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Sponges, believed to be oldest animals, are thought to be even older, at 890 mya

At The Scientist: In fact, if the new fossil finds are confirmed to be sponges, “they would be not just the oldest sponges; they would be the oldest animals,” Riding points out. To find any fossil more than 200 million years older than previous animal fossils “is significant,” he says. Read More ›

Have we found the earliest evidence of animal life at 890 million years ago?

At The Scientist: "Now, in a study published today (July 28) in Nature, Elizabeth Turner, a geologist at Laurentian University in Canada, identified structures in 890-million-year-old fossils of organisms similar to modern bath sponges, potentially pushing back the emergence of the animals to at least that long ago." Read More ›

Convergent evolution: Our most distant relatives were sponges, not comb jellies, say researchers

Re the researcher’s comment, "It may seem very unlikely that such complex traits could evolve twice, independently, but evolution doesn't always follow a simple path,” well, he is virtually admitting that Darwinism stretches (snaps?) the bounds of probability but no one is allowed to discuss that honestly. That is most likely why there is a controversy in the first place. Read More ›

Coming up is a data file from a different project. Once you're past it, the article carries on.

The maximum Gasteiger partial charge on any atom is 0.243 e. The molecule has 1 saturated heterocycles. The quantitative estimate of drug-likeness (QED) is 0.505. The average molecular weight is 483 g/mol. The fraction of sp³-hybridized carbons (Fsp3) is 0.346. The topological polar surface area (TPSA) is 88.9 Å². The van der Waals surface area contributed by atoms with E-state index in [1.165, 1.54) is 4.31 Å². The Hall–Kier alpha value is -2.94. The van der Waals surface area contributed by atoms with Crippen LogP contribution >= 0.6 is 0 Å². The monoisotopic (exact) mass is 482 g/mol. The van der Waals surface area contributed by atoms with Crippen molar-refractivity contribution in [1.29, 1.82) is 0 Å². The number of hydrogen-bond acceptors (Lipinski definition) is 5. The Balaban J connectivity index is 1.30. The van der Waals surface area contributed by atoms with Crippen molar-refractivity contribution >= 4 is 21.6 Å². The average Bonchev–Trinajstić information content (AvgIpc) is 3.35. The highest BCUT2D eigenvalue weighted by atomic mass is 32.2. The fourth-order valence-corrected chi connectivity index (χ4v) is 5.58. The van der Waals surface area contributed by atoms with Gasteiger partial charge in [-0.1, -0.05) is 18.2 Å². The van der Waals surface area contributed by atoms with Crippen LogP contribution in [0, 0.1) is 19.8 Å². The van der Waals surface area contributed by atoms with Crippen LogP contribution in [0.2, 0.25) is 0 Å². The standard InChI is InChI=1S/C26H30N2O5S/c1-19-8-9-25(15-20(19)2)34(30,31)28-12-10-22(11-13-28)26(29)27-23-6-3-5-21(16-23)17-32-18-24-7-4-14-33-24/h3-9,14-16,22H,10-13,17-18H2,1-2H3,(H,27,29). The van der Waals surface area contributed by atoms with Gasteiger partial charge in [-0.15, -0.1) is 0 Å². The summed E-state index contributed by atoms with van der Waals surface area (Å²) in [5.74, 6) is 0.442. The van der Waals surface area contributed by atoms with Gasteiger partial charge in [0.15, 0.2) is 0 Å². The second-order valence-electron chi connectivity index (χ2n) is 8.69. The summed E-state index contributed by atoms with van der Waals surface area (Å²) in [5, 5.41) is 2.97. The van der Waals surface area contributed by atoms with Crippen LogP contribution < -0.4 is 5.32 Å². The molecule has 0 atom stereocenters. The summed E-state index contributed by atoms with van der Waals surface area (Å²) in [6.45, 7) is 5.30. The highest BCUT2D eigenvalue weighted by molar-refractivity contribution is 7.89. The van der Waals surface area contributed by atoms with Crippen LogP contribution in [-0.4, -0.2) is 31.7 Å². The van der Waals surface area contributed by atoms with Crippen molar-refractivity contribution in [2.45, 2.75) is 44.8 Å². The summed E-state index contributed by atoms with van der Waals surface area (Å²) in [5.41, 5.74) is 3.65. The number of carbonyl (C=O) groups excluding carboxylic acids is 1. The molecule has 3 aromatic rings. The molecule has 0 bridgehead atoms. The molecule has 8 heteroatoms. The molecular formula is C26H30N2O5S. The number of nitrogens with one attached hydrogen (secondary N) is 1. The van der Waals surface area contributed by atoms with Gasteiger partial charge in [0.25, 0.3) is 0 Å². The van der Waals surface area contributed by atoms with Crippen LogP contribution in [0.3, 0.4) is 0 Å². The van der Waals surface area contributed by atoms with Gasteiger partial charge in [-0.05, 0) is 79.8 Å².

Are our claimed most distant ancestors sponges or comb jellies?

Researchers: "The alternative candidates for our most distant animal relatives are the comb jellies: beautiful, transparent, globe-shaped animals named after the shimmering comb-rows of cilia they beat to propel themselves through the water." Read More ›

Ernst Haeckel studied sponges to demonstrate “a universe devoid of supernatural beings or purpose”

Just to set the record straight, embryologist Ernst Haeckel (1834–1919) had, according to learned expert, a “philosophy of sponges.” And the title above captures part of it. Read More ›

Oldest evidence for animals found at 635 mya

Instead of looking for fossil at that age, the researchers looked for biomarkers: Rather than searching for conventional body fossils, the researchers have been tracking molecular signs of animal life, called biomarkers, as far back as 660-635 million years ago during the Neoproterozoic Era. In ancient rocks and oils from Oman, Siberia, and India, they found a steroid compound produced only by sponges, which are among the earliest forms of animal life. “Molecular fossils are important for tracking early animals since the first sponges were probably very small, did not contain a skeleton, and did not leave a well-preserved or easily recognizable body fossil record,” Zumberge said. “We have been looking for distinctive and stable biomarkers that indicate the existence of sponges Read More ›